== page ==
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Friday, September 17, 2010

Francis Hall on Penal Substitution

Francis Joseph Hall (1857-1933) was an Episcopalian Priest and Professor of Dogmatic Theology at The General Theological Seminary of New York City. In 1918, he published volume 7 of his series on Dogmatic Theology entitled: The Passion and Exaltation of Christ. In the book he argued against the Penal Substitutionary Theory (PST) of the atonement. He rejected the PST for the following reasons:

1. The imputation of one man's sin to another is immoral.

First of all, we ought to eliminate the notion that the God of truth and justice resorts to forensic imputation, whether of our guilt to Christ or of His righteousness to us. The presumption is overwhelming that a method of dealing with sin which appears untrue and immoral to men cannot be divine. It took a long time for Israel to learn that "the righteousness of the righteous shall be upon him, and the wickedness of the wicked shall be upon him," and that what is needed is the turning of men from sin to righteousness. But what was so slowly learned by the ancients has become a Christian truism, which only needs to be reasonably stated, in order to be ratified by the moral judgment of all enlightened and unprejudiced Christian believers(pp. 45-46).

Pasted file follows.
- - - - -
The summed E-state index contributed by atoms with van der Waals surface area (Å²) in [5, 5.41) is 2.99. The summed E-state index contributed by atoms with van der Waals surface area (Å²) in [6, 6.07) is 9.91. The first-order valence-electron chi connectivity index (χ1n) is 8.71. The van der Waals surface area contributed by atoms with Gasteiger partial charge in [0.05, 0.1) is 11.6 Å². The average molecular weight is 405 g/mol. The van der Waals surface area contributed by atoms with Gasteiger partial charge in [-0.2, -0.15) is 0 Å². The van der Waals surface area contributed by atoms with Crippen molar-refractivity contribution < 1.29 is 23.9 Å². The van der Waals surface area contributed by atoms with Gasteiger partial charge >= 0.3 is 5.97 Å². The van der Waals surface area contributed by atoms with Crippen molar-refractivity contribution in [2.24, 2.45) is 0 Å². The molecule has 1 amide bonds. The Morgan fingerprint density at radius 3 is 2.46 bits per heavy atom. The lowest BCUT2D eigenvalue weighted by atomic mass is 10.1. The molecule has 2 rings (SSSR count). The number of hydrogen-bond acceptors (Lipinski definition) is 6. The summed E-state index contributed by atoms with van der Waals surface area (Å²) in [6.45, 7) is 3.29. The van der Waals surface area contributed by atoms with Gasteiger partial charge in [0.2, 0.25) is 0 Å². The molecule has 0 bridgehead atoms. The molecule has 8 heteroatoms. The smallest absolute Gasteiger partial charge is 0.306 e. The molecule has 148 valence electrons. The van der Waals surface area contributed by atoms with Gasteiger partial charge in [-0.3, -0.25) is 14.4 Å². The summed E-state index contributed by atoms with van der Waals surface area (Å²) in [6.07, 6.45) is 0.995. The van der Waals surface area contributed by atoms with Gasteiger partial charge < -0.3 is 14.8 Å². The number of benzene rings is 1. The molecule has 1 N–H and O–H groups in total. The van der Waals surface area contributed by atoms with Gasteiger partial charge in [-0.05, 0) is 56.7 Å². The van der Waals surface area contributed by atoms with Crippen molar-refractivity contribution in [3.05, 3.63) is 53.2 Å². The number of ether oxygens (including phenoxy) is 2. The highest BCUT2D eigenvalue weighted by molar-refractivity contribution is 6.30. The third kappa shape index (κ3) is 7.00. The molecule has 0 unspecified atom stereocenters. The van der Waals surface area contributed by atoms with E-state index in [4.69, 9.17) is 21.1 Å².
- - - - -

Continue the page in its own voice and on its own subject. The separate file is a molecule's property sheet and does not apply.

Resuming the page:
2. To punish one who is not guilty is a parody of justice.

The punishment of one who is not guilty, followed by exemption from punishment of the real sinners, appears on the face of it to be a parody of justice, and to violate the moral requirement that "the soul that sinneth it shall die" (p. 49).

3. Jesus did not remove physical death as a penalty for sin nor did he suffer spiritual death.

The penalty of sin is twofold: (a) the temporary sufferings of men, which culminate in physical death; (b) the death of the soul, or its final or permanent exclusion from the divine communion and fellowship for which man was made. The former penalty has not been removed by Christ's death; and the latter was not endured by Him (p. 49).
[A]s has been shown, the sufferings which Christ endured still have to be participated in by us. Even on the Cross He is our example. There is, therefore, no penal substitution. It cannot be denied that the term "substitution" is in line with certain scriptural phrases, and also with many expressions in patristic literature. But in its formal use it gives emphasis where Scripture does not, and expresses a more determinative idea than New Testament teaching, comprehensively regarded, justifies. The subject will call for treatment later on. We content ourselves at this point with repudiating the theory of substitution which describes it as penal. Our repudiation of this is absolute (pp. 51-52).

Hall goes on to advocate a theory of the atonement that merges elements of Anselm's theory with elements of the Eastern orthodox theory of incarnational atonement.

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